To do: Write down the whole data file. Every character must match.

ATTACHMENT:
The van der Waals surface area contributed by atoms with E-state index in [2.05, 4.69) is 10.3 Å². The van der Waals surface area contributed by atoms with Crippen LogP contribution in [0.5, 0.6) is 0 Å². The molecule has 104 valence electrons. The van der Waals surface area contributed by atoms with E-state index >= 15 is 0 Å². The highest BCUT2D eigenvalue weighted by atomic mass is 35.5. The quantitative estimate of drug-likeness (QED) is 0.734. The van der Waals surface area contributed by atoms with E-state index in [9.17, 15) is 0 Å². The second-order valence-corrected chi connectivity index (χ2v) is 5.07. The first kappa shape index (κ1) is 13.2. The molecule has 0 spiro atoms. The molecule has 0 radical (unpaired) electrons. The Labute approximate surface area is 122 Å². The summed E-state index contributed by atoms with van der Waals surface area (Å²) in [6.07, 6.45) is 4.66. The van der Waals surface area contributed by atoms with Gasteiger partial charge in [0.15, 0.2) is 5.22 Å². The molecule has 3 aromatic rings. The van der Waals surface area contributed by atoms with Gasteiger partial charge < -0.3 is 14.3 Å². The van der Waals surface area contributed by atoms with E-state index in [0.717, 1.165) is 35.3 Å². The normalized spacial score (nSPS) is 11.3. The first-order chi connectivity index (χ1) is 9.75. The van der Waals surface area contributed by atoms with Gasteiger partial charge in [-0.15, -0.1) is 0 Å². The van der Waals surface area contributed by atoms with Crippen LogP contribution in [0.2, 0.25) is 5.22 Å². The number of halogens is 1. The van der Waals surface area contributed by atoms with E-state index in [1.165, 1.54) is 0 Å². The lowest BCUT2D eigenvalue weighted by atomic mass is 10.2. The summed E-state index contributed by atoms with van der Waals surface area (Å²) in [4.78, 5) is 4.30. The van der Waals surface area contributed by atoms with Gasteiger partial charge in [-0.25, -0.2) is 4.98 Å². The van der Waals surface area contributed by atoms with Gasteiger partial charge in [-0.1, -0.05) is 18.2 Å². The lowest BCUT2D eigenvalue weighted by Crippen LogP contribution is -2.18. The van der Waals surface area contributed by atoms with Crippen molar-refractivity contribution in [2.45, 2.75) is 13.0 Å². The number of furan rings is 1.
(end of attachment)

The van der Waals surface area contributed by atoms with E-state index in [2.05, 4.69) is 10.3 Å². The van der Waals surface area contributed by atoms with Crippen LogP contribution in [0.5, 0.6) is 0 Å². The molecule has 104 valence electrons. The van der Waals surface area contributed by atoms with E-state index >= 15 is 0 Å². The highest BCUT2D eigenvalue weighted by atomic mass is 35.5. The quantitative estimate of drug-likeness (QED) is 0.734. The van der Waals surface area contributed by atoms with E-state index in [9.17, 15) is 0 Å². The second-order valence-corrected chi connectivity index (χ2v) is 5.07. The first kappa shape index (κ1) is 13.2. The molecule has 0 spiro atoms. The molecule has 0 radical (unpaired) electrons. The Labute approximate surface area is 122 Å². The summed E-state index contributed by atoms with van der Waals surface area (Å²) in [6.07, 6.45) is 4.66. The van der Waals surface area contributed by atoms with Gasteiger partial charge in [0.15, 0.2) is 5.22 Å². The molecule has 3 aromatic rings. The van der Waals surface area contributed by atoms with Gasteiger partial charge < -0.3 is 14.3 Å². The van der Waals surface area contributed by atoms with E-state index in [0.717, 1.165) is 35.3 Å². The normalized spacial score (nSPS) is 11.3. The first-order chi connectivity index (χ1) is 9.75. The van der Waals surface area contributed by atoms with Gasteiger partial charge in [-0.15, -0.1) is 0 Å². The van der Waals surface area contributed by atoms with Crippen LogP contribution in [0.2, 0.25) is 5.22 Å². The number of halogens is 1. The van der Waals surface area contributed by atoms with E-state index in [1.165, 1.54) is 0 Å². The lowest BCUT2D eigenvalue weighted by atomic mass is 10.2. The summed E-state index contributed by atoms with van der Waals surface area (Å²) in [4.78, 5) is 4.30. The van der Waals surface area contributed by atoms with Gasteiger partial charge in [-0.25, -0.2) is 4.98 Å². The van der Waals surface area contributed by atoms with Gasteiger partial charge in [-0.1, -0.05) is 18.2 Å². The lowest BCUT2D eigenvalue weighted by Crippen LogP contribution is -2.18. The van der Waals surface area contributed by atoms with Crippen molar-refractivity contribution in [2.45, 2.75) is 13.0 Å². The number of furan rings is 1.